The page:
Published On: Mon, May 23rd, 2022

Review: Henry Threadgill’s Music From Two Perspectives


The most reductive observation I can provide about the composer and improvising multi-instrumentalist Henry Threadgill’s activity at Roulette this weekend is that he debuted some truly exciting new chamber music. Because he offered a lot more, too.

His multimedia programming stretched across Friday and Saturday, each evening running more than two hours. While the first set was titled “One” and the second — in playfully nonspecific fashion — was called “The Other One,” both contained takes on his composition “Of Valence,” for three saxophones, two bassoons, two cellos, along with a tuba, a violin, a viola, piano and percussion.

Threadgill, 78, has long deployed playfulness, ambition and unusual configurations in his work. His 1979 album “X-75 Volume 1” engaged a nonet of four basses, four winds and one vocalist.

In 2016 he won the Pulitzer Prize for music, for the double album “In for a Penny, in for a Pound,” which put the spotlight on Zooid — his late-career group that includes a tuba, acoustic guitar, cello, drums and Threadgill’s own flute and alto saxophone. Players in that ensemble improvise over quasi-serialized sequences of intervals (befitting a composer who in conversation is as likely to bring up Elliott Carter as Duke Ellington).

But this weekend’s shows were something new. The tuba player Jose Davila, the cellist Christopher Hoffman and pianist David Virelles are some of Threadgill’s closest collaborators, and capable of lending marching-band panache to his most contrapuntally complex music. Joining a larger group, their sound drew directly on the Zooid language — and some of its freer applications, as heard in Ensemble Double Up — while the multimedia cast a new light on this composer’s late style.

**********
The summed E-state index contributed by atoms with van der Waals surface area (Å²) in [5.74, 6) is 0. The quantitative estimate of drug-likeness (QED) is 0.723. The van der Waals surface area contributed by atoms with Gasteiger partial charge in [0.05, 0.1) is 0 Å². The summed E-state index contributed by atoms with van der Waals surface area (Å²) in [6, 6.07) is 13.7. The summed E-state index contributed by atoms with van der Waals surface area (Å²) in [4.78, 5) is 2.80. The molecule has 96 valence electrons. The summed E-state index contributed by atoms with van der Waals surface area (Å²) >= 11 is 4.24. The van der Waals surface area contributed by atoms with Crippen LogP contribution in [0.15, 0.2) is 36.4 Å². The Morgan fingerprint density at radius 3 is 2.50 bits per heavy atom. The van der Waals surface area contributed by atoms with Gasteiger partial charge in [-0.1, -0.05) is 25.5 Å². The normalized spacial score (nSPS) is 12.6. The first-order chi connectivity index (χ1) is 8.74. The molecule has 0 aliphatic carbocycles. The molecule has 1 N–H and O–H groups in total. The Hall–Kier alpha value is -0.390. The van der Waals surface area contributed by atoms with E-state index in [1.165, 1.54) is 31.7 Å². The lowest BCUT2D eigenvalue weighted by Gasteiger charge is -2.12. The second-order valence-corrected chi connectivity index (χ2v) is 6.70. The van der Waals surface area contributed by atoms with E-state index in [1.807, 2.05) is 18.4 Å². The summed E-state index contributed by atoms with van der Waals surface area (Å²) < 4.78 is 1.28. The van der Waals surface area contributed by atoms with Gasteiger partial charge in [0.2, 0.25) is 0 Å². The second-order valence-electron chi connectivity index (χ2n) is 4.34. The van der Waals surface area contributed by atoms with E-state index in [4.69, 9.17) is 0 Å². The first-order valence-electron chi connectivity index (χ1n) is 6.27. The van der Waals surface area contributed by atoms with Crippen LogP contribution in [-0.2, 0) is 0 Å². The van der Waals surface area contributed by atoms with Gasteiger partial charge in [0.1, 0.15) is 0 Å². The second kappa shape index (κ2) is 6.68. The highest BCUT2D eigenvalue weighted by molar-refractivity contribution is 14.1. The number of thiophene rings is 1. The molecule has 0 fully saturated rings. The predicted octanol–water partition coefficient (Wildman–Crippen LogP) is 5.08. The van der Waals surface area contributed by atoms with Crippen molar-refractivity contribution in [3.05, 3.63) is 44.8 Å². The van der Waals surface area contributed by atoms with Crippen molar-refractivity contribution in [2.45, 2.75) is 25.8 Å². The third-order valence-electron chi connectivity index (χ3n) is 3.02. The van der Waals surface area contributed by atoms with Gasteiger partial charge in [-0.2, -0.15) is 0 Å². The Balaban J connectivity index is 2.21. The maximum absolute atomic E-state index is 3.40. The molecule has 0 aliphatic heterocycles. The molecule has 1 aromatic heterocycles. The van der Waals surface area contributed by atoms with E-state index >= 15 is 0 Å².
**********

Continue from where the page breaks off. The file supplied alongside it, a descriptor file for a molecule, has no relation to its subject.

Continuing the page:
Those multimedia elements included collaged photographs of street debris that Threadgill took during the mass exodus from New York at the beginning of the pandemic, projected onto a screen; live recitations of prose written to accompany the images; looping, pretaped vocal choirs, with all parts voiced by Threadgill; and video essays that cut between footage of yet more chamber music and the composer’s droll sermonizing about smartphones and distraction.

Threadgill didn’t pick up an alto saxophone or a flute for live performance, though the video did feature him on bass flute. His instrumental contributions were limited to a pair of brief piano-plus-vocal moments, which were affecting in their vulnerability but a touch too tentative to come across as secure. (His pretaped choirs were more vocally assured.)

Otherwise, he focused on conducting the 12-player ensemble. On Saturday, they sounded as though in lock-step with his every surprise rhythmic feint — producing an obliquely danceable, straightforwardly joyous Threadgillian energy.

At one juncture, in the second hour of both nights, a string trio of the cellist Mariel Roberts, the violist Stephanie Griffin and the violinist Sara Caswell played staggered lines that seemed to tease traceable canonic patterning, but which remained melodically and rhythmically independent. It was tightly plotted, and resisted easy parsing; yet it didn’t sound much like Zooid’s zigzagging interplay.

A new sheen came from electronically manipulated cymbal tones, courtesy of the drummer Craig Weinrib. (The transducers he used to manipulate those metallic timbres were a tribute to the late percussionist Milford Graves, to whom the music was dedicated. The performances as a whole were dedicated to the pioneering critic and musician Greg Tate, who died last year.)